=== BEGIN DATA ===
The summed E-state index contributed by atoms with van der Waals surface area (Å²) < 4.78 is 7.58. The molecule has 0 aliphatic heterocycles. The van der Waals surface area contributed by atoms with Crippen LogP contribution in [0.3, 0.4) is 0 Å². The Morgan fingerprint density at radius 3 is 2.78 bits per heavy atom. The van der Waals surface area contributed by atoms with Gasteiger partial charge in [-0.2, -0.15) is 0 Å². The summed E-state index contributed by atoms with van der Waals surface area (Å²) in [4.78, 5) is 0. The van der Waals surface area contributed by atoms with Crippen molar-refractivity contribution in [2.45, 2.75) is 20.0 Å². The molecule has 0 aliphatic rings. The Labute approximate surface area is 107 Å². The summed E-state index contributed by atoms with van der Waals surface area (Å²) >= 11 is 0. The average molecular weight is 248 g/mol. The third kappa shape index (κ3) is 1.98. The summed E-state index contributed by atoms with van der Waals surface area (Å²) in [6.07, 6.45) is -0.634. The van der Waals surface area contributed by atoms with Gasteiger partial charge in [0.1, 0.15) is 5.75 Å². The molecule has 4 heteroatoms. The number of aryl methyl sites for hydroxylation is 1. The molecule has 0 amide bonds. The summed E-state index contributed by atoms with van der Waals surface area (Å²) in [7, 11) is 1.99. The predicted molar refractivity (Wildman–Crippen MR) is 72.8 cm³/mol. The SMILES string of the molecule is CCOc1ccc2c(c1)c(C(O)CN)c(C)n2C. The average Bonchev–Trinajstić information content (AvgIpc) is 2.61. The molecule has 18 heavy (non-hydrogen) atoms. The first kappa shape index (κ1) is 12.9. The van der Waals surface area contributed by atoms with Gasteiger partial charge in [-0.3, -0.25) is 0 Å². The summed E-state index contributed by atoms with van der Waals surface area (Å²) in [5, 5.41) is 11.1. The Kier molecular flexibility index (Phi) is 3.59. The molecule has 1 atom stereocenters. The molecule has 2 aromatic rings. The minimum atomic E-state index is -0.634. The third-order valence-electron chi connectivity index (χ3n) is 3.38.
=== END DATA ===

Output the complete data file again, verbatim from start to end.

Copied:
The summed E-state index contributed by atoms with van der Waals surface area (Å²) < 4.78 is 7.58. The molecule has 0 aliphatic heterocycles. The van der Waals surface area contributed by atoms with Crippen LogP contribution in [0.3, 0.4) is 0 Å². The Morgan fingerprint density at radius 3 is 2.78 bits per heavy atom. The van der Waals surface area contributed by atoms with Gasteiger partial charge in [-0.2, -0.15) is 0 Å². The summed E-state index contributed by atoms with van der Waals surface area (Å²) in [4.78, 5) is 0. The van der Waals surface area contributed by atoms with Crippen molar-refractivity contribution in [2.45, 2.75) is 20.0 Å². The molecule has 0 aliphatic rings. The Labute approximate surface area is 107 Å². The summed E-state index contributed by atoms with van der Waals surface area (Å²) >= 11 is 0. The average molecular weight is 248 g/mol. The third kappa shape index (κ3) is 1.98. The summed E-state index contributed by atoms with van der Waals surface area (Å²) in [6.07, 6.45) is -0.634. The van der Waals surface area contributed by atoms with Gasteiger partial charge in [0.1, 0.15) is 5.75 Å². The molecule has 4 heteroatoms. The number of aryl methyl sites for hydroxylation is 1. The molecule has 0 amide bonds. The summed E-state index contributed by atoms with van der Waals surface area (Å²) in [7, 11) is 1.99. The predicted molar refractivity (Wildman–Crippen MR) is 72.8 cm³/mol. The SMILES string of the molecule is CCOc1ccc2c(c1)c(C(O)CN)c(C)n2C. The average Bonchev–Trinajstić information content (AvgIpc) is 2.61. The molecule has 18 heavy (non-hydrogen) atoms. The first kappa shape index (κ1) is 12.9. The van der Waals surface area contributed by atoms with Gasteiger partial charge in [-0.3, -0.25) is 0 Å². The summed E-state index contributed by atoms with van der Waals surface area (Å²) in [5, 5.41) is 11.1. The Kier molecular flexibility index (Phi) is 3.59. The molecule has 1 atom stereocenters. The molecule has 2 aromatic rings. The minimum atomic E-state index is -0.634. The third-order valence-electron chi connectivity index (χ3n) is 3.38.